Family of Grinnell man killed in 2020 hopes trial of alleged killer brings closure, justice
GRINNELL — Family members of a Grinnell man who was killed last year say they find comfort sitting on a bench in the city's Central Park, where Michael Williams once sat.
They feel closer to "Big Mike" when they drive by the apartment where he lived and meet people who knew him around town.
That feeling leaves them, though, when they're in the same room as the man police say killed Williams — "That's a whole different story," said Williams' father, James Williams.
Steven Vogel, 32, of Grinnell has been charged with first-degree murder and abuse of a corpse in the slaying of Michael Williams, 44, whose body was found Sept. 16, 2020, burning in a rural Jasper County ditch. The cause of death was ruled homicide by strangulation.
Three others from Grinnell have been charged with abuse of a corpse and destruction of evidence, among other charges, for allegedly helping Vogel transport Williams' body and attempting to dispose of it.
Vogel's trial began last week, and Williams had family there from his native Syracuse, New York, and others from Florida, Michigan, and Missouri.
"We want justice, it's been too long," said James Williams, 69, of Miami, Florida. "There was no reason to kill my son. That’s my baby boy.”
Opening statements reveal 'love triangle' motive
During opening statements Friday at the Keokuk County Courthouse in Sigourney, the state presented its case against Vogel, who allegedly killed Williams out of jealousy and anger stemming from a "love triangle" involving Vogel's girlfriend.
Vogel was allegedly concerned Williams was interfering with his relationship and sent Facebook messages to a friend — plotting Williams' killing — just a few days before his death. At least three witnesses testified that Vogel had admitted to killing Williams.
One witness testified that Vogel told him he had killed "Black Mike" by clubbing his head from behind and hanging him with a rope in the basement of Vogel's Grinnell home.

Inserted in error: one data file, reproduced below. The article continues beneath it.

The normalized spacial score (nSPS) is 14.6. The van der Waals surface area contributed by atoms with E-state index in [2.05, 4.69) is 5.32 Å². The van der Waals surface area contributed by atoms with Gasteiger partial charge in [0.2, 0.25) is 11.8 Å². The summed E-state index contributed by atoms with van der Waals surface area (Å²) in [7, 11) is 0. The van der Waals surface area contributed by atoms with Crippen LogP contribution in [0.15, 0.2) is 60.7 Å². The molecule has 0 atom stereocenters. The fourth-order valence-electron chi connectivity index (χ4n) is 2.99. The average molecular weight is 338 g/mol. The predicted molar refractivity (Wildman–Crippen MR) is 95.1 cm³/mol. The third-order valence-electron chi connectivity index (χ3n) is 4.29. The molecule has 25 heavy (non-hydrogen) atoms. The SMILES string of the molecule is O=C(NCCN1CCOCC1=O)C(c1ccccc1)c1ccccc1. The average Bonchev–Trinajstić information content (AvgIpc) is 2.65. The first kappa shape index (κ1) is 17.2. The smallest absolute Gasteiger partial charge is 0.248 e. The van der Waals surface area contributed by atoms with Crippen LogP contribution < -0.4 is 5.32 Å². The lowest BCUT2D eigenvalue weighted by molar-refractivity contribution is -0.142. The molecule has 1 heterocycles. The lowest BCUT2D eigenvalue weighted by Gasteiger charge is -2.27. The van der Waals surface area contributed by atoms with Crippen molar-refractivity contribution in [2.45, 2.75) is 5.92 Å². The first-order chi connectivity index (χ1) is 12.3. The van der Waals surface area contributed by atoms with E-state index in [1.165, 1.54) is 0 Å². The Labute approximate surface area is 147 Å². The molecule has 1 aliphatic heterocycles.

Closing arguments are expected Tuesday morning in the trial.
Family says race was factor in killing
Williams was Black. All four people charged are white. Authorities and the Iowa-Nebraska chapter of the NAACP have said there is no evidence Williams was killed because of his race. But for Williams' family and other Black Iowans, the imagery of Williams' death is aligned with historical lynchings in the United States in which Black men were killed — many hanged — after claims of sexual contact with white women.
"This should be a national story," said Paula Terrell, 58, Williams' aunt who lives in Syracuse, New York. She said the NAACP "killed the story" and claimed the organization was too quick to make a statement that Williams' death was not racially motivated.
The Des Moines Black Liberation Movement, a local racial justice organization, has also taken issue with the NAACP's response.
"The NAACP is not only failing the family of Michael Williams, but is failing all Black Iowans," said Jaylen Cavil, a prominent organizer within the movement.
Betty Andrews, president of the Iowa-Nebraska NAACP, initially said that based on the evidence presented at the time, she believed there was no indication that Williams was targeted because of his race.
On Sunday, she said she’d continue to evaluate the evidence and acknowledged the racial dynamics of the case.
“The NAACP seeks justice for Michael Williams," she said. "His life was valued and precious and no one deserves the horrible way it came to an end or the disrespectful, heinous treatment of his body after death.
“We understand that there is a lot of pain and ... heightened emotions around this terrible situation, coupled with a community’s calls to address America’s and Iowa’s racial inequities in 2020 spurred by the murder of George Floyd as well as centuries of victimizing Black people in this country. We also understand that the truth is important and, as we stated last year, our ultimate objective is that the full truth comes to light, no matter what it is, and that justice is served on behalf of Mr. Williams and all those who loved him.”
Vigil for Williams rallies support for family
At Grinnell's Central Park, a vigil was held Saturday for Michael Williams. Family and friends remembered him as friendly and silly with a big heart and a trusting soul. About 30 people attended the vigil, many wearing white T-shirts that read "Justice for Michael Williams" in orange — a tribute to Syracuse University's colors.
James Williams spoke of the feeling of loss that will never leave him. He said he misses hearing his son's voice.
Michael Williams’ 18-year-old son, Danté Williams, said the community support has given his family strength — he and his siblings miss taking walks with their father at that same park.
“This space is sacred because Michael walked these streets," Terrell said.
And when Terrell spoke of her nephew, she said it was the first time she referred to him in the past tense. She said she misses his frequent phone calls, especially the ones on her birthday, when he always called.
“I have been living in a fantasy, that maybe it wasn’t Michael," she said.